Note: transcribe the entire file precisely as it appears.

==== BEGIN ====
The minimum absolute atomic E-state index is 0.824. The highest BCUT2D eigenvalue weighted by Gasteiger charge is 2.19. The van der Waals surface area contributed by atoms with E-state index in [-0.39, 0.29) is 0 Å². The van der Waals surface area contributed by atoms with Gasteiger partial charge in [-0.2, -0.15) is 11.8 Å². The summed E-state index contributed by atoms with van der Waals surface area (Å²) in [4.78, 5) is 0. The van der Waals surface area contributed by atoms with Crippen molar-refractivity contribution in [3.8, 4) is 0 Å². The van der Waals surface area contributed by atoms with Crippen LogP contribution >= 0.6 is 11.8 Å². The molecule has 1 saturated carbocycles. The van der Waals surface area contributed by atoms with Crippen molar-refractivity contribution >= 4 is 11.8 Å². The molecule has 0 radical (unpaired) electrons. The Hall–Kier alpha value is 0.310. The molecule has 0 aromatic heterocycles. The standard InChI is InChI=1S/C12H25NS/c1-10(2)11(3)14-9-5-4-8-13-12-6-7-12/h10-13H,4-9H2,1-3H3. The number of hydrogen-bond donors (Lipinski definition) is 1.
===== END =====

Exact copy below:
The minimum absolute atomic E-state index is 0.824. The highest BCUT2D eigenvalue weighted by Gasteiger charge is 2.19. The van der Waals surface area contributed by atoms with E-state index in [-0.39, 0.29) is 0 Å². The van der Waals surface area contributed by atoms with Gasteiger partial charge in [-0.2, -0.15) is 11.8 Å². The summed E-state index contributed by atoms with van der Waals surface area (Å²) in [4.78, 5) is 0. The van der Waals surface area contributed by atoms with Crippen molar-refractivity contribution in [3.8, 4) is 0 Å². The van der Waals surface area contributed by atoms with Crippen LogP contribution >= 0.6 is 11.8 Å². The molecule has 1 saturated carbocycles. The van der Waals surface area contributed by atoms with Crippen molar-refractivity contribution >= 4 is 11.8 Å². The molecule has 0 radical (unpaired) electrons. The Hall–Kier alpha value is 0.310. The molecule has 0 aromatic heterocycles. The standard InChI is InChI=1S/C12H25NS/c1-10(2)11(3)14-9-5-4-8-13-12-6-7-12/h10-13H,4-9H2,1-3H3. The number of hydrogen-bond donors (Lipinski definition) is 1.